Meal Support in the Treatment of Eating Disorders

How Meal Support Can Help Eating Disorder Recovery

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Eating disorders present a conundrum. Across the spectrum of anorexia nervosa, bulimia nervosa, binge eating disorder, and other specified eating disorder, they all involve conditioned abnormal eating behaviors. Individuals with eating disorders are often terrified of eating or of eating certain foods. This leads to an avoidance response:  many people with eating disorders avoid meals or foods they consider dangerous.

However, the body must be renourished to recover, and therefore  treatment requires new eating habits that will reduce the effects of malnourishment and habituate the eating disorder sufferer to a broader spectrum of foods. Often, the sufferer must make these changes despite persistent eating disordered thoughts and intense anxiety. Meal support is one tool that can ease the transition.

What is Meal Support?

Meal support is the provision of emotional support during meal times, focused specifically on helping the patient to consume the food on their meal plan and redirecting behaviors that sabotage eating and recovery. Meal support can be provided individually or in a group setting. Treatment team members, family members, and friends may all provide meal support.

Meal Support in Traditional Settings

Traditionally, many patients attended residential treatment for eating disorders. Meal support has, for many years, been a major component of hospital and residential treatment for eating disorders.

In the residential setting, all meals and snacks are supervised. Typically, they are highly structured and closely supervised in order to confront eating disorder behaviors and ensure clients are eating. 

Recently, treatment options have expanded to include partial hospitalization and intensive outpatient treatment programs where supervision of some meals plays a central role.

However, in an era of cost-containment, many individuals with eating disorders are treated in the outpatient setting. All too often, in my experience, individual outpatient therapy (consisting of 1 or 2 sessions per week with a therapist and/or dietitian) does not take the place of meal supervision in encouraging changed mealtime behaviors. Significant recovery work takes place during meals, including exposure to fear foods and the unlearning of conditioned eating disorder behaviors (restriction, slow eating, deconstructing food, cutting food into tiny pieces, etc.). During meals, irrational thoughts about food and how it works with one’s body can be confronted with reality-based ideas, again confronting the eating disorder.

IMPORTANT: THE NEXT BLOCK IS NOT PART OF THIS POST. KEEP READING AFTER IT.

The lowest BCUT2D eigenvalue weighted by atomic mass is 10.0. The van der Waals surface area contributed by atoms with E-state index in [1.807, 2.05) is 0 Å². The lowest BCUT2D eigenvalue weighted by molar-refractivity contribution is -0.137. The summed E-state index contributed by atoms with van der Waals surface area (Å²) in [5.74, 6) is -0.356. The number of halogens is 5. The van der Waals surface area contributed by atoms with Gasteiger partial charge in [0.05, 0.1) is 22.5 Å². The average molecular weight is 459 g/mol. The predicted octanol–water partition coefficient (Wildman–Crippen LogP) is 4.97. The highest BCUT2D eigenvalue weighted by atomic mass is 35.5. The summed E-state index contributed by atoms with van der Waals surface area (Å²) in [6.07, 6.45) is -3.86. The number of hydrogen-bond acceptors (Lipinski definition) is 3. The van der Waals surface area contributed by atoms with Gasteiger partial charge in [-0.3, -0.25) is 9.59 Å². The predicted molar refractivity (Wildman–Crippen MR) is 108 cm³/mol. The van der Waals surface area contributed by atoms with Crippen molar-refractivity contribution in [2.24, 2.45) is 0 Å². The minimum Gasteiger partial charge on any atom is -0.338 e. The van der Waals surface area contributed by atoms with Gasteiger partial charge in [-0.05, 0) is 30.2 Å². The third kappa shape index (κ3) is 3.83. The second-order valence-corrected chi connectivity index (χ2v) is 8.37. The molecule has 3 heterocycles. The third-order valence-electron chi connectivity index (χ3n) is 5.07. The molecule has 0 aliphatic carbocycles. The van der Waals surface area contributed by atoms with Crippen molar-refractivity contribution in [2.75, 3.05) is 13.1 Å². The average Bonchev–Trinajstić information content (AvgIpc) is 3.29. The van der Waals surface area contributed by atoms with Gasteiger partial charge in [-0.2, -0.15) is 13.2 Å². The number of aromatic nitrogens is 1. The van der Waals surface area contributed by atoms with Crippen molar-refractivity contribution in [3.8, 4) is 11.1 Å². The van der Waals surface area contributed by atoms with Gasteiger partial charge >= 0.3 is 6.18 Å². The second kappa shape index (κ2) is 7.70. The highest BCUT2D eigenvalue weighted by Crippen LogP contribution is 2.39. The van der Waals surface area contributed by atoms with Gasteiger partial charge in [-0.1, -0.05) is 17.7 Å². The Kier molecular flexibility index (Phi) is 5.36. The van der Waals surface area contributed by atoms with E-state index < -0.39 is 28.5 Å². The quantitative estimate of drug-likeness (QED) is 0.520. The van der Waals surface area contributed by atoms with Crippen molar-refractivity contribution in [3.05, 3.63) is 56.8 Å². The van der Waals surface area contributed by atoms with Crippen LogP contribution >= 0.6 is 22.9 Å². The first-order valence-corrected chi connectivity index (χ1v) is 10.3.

Innovative Newer Options

In growing recognition of the centrality of food and eating to the recovery process, an emerging trend is the provision of meal support in additional settings. Recently, there have been several innovative developments in the realm of meal support for eating disorders, making this much-needed support more accessible.

In Family Based Treatment (FBT), a newer evidence-based outpatient treatment for adolescents with anorexia nervosa and bulimia nervosa, parents are charged with supervising their adolescent at family meals. The therapist or other trained health professional coaches the parents to help their adolescent to eat the foods that will nourish them back to health. Parents learn to stay calm in the face of an adolescent’s anxiety attacks and angry outbursts, supporting them through meals including foods they fear.

Additionally, there are now outpatient providers who specialize in providing meal support to individuals in recovery.  Below are some examples: 

  • Dine Monte Nido was established by providers who recognized a lack of “real-life” meal support to help clients work through anxiety associated with eating within the outpatient setting. This service provides an adjunctive weekly supervised group meal.
  • Joie Meal Support is another program that offers individual meal support via “meal companions,” who are trained professionals that prepare and eat meals alongside clients in their home, school or workplace. They will also help with grocery shopping, cooking, and eating meals out.

In my own practice, the dietitian frequently eats meals with clients in different settings and is involved with tasks such as grocery shopping, cooking, and planning menus. I notice that this support during meal-related activities allows clients to face feared situations with support and facilitates both understanding their difficulties and the recovery process.

As there is greater recognition that eating disorders affect individuals of all socioeconomic statuses, including many individuals who are uninsured, I believe that additional options for meal support will become available. For example, some community organizers are currently discussing the provision of therapeutic meals in the community. Other providers are considering a potential training program as well as a credential for “meal companions.” Schools may have a teacher or other school personnel trained to provide meal support to students who need it and who can access school support for their disorder via IEPs (individual educational plans).

According to Brooke Glazer, RD, Co-founder of Joie Meal Support, “Outpatient meal support is helpful at any stage of recovery. It can be used as prevention to keep one in one's life and out of treatment, used in conjunction with traditional outpatient team, or used as aftercare to ensure continued success after discharge from a treatment program.  We have had success helping clients at all of these stages."

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